North West Wales

National Grid's north Wales development plans unveiled

Wrexham substation
Image caption A power substation near Wrexham

National Grid has revealed its plans to develop its network to carry electricity in north Wales.

The company says it is still working on the assumption that a Wylfa B will be built on Anglesey, but also needs a way to carry energy from an offshore windfarm being built in the Irish Sea.

It says it wants to "strengthen the existing network" alongside some new developments.

From 20 October until December a number of public consultations will be held.

"We are commencing the first phase to connect the major new power generation we are expecting to arrive in Anglesey," said Martin Kinsay, a senior project manager with National Grid.

'Large and complex project'

"We need to do that by upgrading our network and trying to maximise capacity in our existing network on the mainland," he added.

On Wednesday it was announced that a French-Chinese consortium had dropped its bid to build an £8bn nuclear power station on Anglesey.

The Horizon project to build new reactors at Wylfa and Oldbury, Gloucestershire, was put up for sale by German-owned E.ON and RWE in March.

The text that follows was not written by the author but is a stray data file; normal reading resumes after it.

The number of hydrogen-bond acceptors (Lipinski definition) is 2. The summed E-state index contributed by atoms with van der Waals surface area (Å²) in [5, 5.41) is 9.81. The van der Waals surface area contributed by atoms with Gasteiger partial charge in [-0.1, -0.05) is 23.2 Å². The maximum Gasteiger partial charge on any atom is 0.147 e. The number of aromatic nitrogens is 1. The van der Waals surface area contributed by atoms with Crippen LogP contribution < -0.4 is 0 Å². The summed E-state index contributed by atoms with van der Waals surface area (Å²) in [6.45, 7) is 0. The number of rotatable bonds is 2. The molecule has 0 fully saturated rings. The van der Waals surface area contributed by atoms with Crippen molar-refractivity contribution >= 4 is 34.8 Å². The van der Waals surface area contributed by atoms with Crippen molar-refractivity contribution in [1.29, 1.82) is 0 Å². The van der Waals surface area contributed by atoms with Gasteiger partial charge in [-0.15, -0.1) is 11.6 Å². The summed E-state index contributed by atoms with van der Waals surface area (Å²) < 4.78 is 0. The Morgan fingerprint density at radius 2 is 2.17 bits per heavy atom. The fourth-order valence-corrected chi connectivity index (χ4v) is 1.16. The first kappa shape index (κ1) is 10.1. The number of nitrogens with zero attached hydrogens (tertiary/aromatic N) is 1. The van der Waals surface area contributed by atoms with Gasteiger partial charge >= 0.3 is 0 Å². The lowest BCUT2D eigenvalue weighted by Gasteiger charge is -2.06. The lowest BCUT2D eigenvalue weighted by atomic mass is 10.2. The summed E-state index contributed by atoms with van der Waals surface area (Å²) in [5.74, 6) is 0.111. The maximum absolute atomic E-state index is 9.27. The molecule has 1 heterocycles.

Mr Kinsay said National Grid had spoken to Horizon and they are still "optimistic" a buyer will be found.

He said that whatever happens from National Grid's point of view it was a "large and complex project" and the company "needs to get on with the early design and development of the project".

'Range of options'

"If the power station doesn't proceed we'll need to review our proposals... we won't be building anything unless it's absolutely necessary," he added.

Amongst the proposals are a new overhead connection across Anglesey and the Menai Strait, maximising use of existing network on the mainland, and replacing three underground cables in the Glaslyn estuary with 12.

Whilst not revealing the cost of the proposals Mr Kinsay said the company had looked at a "whole range of options, and what we're announcing is a proposal which is nearly a billion pounds cheaper than the alternatives".

"That is important because ultimately, the cost of National Grid's work does actually end up on people's electricity bills," he added.

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